In a decision to the appeal against refusal to TM App no. 2017-138422 for the 3D shape of Lego figures in class 28, the Japan Patent Office (JPO) did not side with Lego Juris A/S and found the 3D mark is inherently descriptive and has not acquired distinctiveness in relation to toys.[Appeal case no. 2019-13906, Decision date: January 6, 2022]
LEGO 3D Figure mark
Toy giant, Lego Juris A/S applied to the JPO to register a 3D mark, showing the Lego figure seen from the front, side, back, top, and beneath (see below), for “games and playthings” and other goods in class 28 on October 20, 2017.
Trademark Examination Guideline (TEG) pertinent to Article 3(1)(iii) of the Japan Trademark Law provides a mark shall be subject to the article if it solely consists of a shape that is recognized by consumers as a shape of goods or equivalent, namely “not go beyond the scope of the descriptive shape of goods”.
TEG stipulates criteria to assess the recognition.
- Where 3D shape is admittedly adopted for a purpose of enhancing function or the aesthetic appeal of goods, the shape is deemed to remain within the scope of descriptive shape of goods.
- Even though 3D shape has specific features by means of unique alteration or decoration, it is still considered not to go beyond the scope of descriptive shape of goods, where consumers assume such alteration or decoration attributable to enhancing function or the aesthetic appeal of goods.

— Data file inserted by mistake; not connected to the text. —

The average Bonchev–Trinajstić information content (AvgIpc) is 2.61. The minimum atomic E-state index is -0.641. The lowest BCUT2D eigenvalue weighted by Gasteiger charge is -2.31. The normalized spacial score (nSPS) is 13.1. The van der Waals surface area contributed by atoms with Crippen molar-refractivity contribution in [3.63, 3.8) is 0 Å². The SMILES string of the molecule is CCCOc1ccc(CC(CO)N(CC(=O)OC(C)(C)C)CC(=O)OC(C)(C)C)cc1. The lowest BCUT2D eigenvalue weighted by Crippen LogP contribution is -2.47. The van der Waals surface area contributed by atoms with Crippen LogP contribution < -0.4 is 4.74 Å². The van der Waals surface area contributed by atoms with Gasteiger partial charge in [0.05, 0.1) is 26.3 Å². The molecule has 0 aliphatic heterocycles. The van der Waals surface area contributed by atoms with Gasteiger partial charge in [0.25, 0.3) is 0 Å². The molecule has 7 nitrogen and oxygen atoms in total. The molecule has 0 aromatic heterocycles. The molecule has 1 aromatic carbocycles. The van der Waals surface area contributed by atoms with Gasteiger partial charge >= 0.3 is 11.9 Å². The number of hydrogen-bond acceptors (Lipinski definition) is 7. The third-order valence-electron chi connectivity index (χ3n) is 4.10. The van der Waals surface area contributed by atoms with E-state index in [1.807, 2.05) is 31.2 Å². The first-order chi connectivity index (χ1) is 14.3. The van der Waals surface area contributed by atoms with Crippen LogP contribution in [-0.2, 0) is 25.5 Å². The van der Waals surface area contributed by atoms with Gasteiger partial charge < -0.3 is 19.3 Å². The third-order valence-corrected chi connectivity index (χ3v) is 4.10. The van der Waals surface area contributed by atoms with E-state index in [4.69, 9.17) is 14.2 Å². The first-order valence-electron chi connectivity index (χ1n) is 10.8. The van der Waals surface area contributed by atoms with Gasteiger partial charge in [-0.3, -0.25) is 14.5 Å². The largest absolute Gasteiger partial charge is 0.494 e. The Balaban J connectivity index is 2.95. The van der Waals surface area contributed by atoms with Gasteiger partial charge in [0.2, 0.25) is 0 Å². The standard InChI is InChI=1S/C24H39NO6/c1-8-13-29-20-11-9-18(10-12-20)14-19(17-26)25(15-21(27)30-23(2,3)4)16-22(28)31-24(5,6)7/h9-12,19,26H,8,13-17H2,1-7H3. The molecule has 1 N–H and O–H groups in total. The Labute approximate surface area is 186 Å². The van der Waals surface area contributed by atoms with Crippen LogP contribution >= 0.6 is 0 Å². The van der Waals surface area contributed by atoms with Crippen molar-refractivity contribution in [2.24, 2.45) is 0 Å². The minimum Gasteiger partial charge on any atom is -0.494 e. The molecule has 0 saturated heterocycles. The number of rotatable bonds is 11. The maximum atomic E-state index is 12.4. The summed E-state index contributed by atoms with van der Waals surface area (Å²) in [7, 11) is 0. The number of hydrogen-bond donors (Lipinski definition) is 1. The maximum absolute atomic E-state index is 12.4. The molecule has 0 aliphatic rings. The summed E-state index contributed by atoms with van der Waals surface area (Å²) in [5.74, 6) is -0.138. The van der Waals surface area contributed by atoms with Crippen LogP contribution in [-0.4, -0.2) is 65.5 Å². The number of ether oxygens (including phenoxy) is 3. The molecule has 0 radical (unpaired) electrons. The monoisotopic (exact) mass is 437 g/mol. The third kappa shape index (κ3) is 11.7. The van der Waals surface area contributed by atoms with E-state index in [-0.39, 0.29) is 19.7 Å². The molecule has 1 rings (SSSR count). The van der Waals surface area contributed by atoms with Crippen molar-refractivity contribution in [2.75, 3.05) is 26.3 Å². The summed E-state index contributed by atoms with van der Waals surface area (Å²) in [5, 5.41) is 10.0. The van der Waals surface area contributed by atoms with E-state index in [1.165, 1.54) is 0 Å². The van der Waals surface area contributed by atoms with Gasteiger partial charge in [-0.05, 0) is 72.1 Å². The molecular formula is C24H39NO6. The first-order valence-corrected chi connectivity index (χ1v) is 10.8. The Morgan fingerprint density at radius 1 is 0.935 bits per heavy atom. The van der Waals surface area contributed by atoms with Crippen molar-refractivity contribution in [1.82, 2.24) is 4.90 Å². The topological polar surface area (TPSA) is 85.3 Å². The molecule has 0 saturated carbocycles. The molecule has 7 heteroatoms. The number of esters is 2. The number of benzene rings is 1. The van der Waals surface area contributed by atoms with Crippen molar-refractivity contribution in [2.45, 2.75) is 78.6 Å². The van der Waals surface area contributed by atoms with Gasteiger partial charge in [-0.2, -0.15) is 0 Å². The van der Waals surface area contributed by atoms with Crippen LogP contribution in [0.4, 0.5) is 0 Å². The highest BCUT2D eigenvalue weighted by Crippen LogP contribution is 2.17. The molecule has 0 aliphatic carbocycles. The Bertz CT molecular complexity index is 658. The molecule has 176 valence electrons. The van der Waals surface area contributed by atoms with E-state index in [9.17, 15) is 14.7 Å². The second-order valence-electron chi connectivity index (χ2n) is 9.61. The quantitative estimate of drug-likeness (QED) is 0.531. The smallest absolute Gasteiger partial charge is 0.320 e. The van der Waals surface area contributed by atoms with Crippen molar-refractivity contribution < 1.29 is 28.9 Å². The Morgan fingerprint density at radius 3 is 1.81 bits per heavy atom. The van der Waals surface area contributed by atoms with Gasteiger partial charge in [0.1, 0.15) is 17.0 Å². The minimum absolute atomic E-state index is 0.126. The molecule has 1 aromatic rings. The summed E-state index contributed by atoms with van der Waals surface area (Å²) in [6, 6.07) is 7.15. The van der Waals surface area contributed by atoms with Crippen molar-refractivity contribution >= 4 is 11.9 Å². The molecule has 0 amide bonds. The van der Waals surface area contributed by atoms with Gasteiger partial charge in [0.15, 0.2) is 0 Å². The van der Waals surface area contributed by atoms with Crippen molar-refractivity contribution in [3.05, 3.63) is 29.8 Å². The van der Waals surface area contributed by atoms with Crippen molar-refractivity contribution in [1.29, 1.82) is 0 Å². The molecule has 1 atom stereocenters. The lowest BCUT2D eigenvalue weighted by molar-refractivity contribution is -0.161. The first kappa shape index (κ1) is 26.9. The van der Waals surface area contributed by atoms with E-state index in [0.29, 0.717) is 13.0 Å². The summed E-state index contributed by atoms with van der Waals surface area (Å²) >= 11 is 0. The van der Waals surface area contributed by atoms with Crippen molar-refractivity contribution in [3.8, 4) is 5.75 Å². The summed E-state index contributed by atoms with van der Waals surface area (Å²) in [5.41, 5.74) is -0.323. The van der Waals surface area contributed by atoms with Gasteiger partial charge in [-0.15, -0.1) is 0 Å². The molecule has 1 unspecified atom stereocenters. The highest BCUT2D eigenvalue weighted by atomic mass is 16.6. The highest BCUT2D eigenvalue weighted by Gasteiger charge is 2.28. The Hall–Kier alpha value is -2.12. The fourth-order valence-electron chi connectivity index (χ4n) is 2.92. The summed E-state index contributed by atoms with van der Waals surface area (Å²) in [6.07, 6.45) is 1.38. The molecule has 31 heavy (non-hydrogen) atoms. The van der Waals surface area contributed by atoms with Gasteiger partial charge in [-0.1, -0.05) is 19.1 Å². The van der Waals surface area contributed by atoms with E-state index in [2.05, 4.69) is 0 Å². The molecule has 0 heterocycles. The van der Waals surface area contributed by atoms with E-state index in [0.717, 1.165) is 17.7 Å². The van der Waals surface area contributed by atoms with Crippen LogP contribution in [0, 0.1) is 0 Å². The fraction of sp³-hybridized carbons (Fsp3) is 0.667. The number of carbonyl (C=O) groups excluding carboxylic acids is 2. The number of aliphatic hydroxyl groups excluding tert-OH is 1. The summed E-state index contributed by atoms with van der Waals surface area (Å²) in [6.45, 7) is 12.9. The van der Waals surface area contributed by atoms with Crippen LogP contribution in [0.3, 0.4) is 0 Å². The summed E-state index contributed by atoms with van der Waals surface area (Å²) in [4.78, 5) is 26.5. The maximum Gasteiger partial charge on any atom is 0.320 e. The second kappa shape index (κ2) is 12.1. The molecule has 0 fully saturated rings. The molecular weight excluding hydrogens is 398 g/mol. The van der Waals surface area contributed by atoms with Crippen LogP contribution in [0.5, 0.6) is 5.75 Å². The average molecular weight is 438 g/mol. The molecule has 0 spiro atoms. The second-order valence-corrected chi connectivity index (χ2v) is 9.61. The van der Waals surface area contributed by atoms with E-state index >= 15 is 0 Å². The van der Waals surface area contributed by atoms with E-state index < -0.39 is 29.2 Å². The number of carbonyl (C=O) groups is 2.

The JPO examiner totally rejected the applied mark based on the article by finding the shape remains the scope of the descriptive shape of ‘human figure toys’ in class 28.
Lego Juris A/S filed an appeal against the rejection on October 18, 2019.
The JPO Appeal Board affirmed the findings of the examiner and found the 3D mark does not go beyond the scope of the descriptive shape of the goods in question by stating that:
- Plenty of human shape figures have been promoted for sale by competitors in relevant business field.
- There is less necessity to adopt specific configuration in making a human shape figure provided that it has a basic skeleton of head, body, arms, and legs.
- The Board has a reason to believe 3D shape of the applied mark is adopted enabling (i) to wear several caps and hair wigs, (ii) to get hold of various tools at hand, (iii) to stand still in display and play.
- If so, relevant consumers would assume the whole shape and its unique decoration of Lego figure attributable to enhancing function or the aesthetic appeal of the toy.
Taking into consideration that the actual 3D shape of Lego figures are considerably different from the applied mark, and the word mark “LEGO” has been constantly used on catalogs, packages, and advertisement material adjacent to the applied mark, the Board has a reasonable doubt if the 3D shape per se has acquired distinctiveness as a source indicator of LEGO toys.
Based on the foregoing, the JPO Appeal Board decided to dismiss the appeal in contravention of Article 3(1)(iii).